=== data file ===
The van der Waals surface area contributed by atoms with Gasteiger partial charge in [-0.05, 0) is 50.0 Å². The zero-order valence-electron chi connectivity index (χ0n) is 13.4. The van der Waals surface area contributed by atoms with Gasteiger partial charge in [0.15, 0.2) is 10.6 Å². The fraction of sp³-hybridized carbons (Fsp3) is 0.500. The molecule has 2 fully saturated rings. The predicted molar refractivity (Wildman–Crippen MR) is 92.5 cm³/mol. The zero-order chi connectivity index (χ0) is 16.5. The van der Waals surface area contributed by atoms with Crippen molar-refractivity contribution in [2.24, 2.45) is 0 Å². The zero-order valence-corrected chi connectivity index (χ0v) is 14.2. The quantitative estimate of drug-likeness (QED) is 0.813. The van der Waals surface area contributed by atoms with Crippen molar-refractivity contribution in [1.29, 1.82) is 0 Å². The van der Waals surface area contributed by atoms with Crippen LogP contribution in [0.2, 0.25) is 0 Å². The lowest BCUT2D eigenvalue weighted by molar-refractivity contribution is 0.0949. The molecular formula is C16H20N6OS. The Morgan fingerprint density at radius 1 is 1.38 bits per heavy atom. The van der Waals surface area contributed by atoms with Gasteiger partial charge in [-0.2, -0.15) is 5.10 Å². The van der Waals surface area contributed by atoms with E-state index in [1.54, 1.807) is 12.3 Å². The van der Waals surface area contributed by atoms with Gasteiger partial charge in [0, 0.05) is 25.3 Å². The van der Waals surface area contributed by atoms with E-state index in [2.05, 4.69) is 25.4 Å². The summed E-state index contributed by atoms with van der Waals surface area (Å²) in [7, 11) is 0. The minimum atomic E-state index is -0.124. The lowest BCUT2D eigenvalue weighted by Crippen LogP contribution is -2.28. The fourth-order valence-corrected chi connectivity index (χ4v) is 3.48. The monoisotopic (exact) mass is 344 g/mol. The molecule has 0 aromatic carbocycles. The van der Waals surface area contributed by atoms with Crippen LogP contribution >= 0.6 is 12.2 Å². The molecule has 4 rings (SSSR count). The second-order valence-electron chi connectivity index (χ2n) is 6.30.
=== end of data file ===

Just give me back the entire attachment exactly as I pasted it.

The van der Waals surface area contributed by atoms with Gasteiger partial charge in [-0.05, 0) is 50.0 Å². The zero-order valence-electron chi connectivity index (χ0n) is 13.4. The van der Waals surface area contributed by atoms with Gasteiger partial charge in [0.15, 0.2) is 10.6 Å². The fraction of sp³-hybridized carbons (Fsp3) is 0.500. The molecule has 2 fully saturated rings. The predicted molar refractivity (Wildman–Crippen MR) is 92.5 cm³/mol. The zero-order chi connectivity index (χ0) is 16.5. The van der Waals surface area contributed by atoms with Crippen molar-refractivity contribution in [2.24, 2.45) is 0 Å². The zero-order valence-corrected chi connectivity index (χ0v) is 14.2. The quantitative estimate of drug-likeness (QED) is 0.813. The van der Waals surface area contributed by atoms with Crippen molar-refractivity contribution in [1.29, 1.82) is 0 Å². The van der Waals surface area contributed by atoms with Crippen LogP contribution in [0.2, 0.25) is 0 Å². The lowest BCUT2D eigenvalue weighted by molar-refractivity contribution is 0.0949. The molecular formula is C16H20N6OS. The Morgan fingerprint density at radius 1 is 1.38 bits per heavy atom. The van der Waals surface area contributed by atoms with Gasteiger partial charge in [-0.2, -0.15) is 5.10 Å². The van der Waals surface area contributed by atoms with E-state index in [1.54, 1.807) is 12.3 Å². The van der Waals surface area contributed by atoms with Gasteiger partial charge in [0, 0.05) is 25.3 Å². The van der Waals surface area contributed by atoms with E-state index in [2.05, 4.69) is 25.4 Å². The summed E-state index contributed by atoms with van der Waals surface area (Å²) in [7, 11) is 0. The minimum atomic E-state index is -0.124. The lowest BCUT2D eigenvalue weighted by Crippen LogP contribution is -2.28. The fourth-order valence-corrected chi connectivity index (χ4v) is 3.48. The monoisotopic (exact) mass is 344 g/mol. The molecule has 0 aromatic carbocycles. The van der Waals surface area contributed by atoms with Crippen LogP contribution >= 0.6 is 12.2 Å². The molecule has 4 rings (SSSR count). The second-order valence-electron chi connectivity index (χ2n) is 6.30.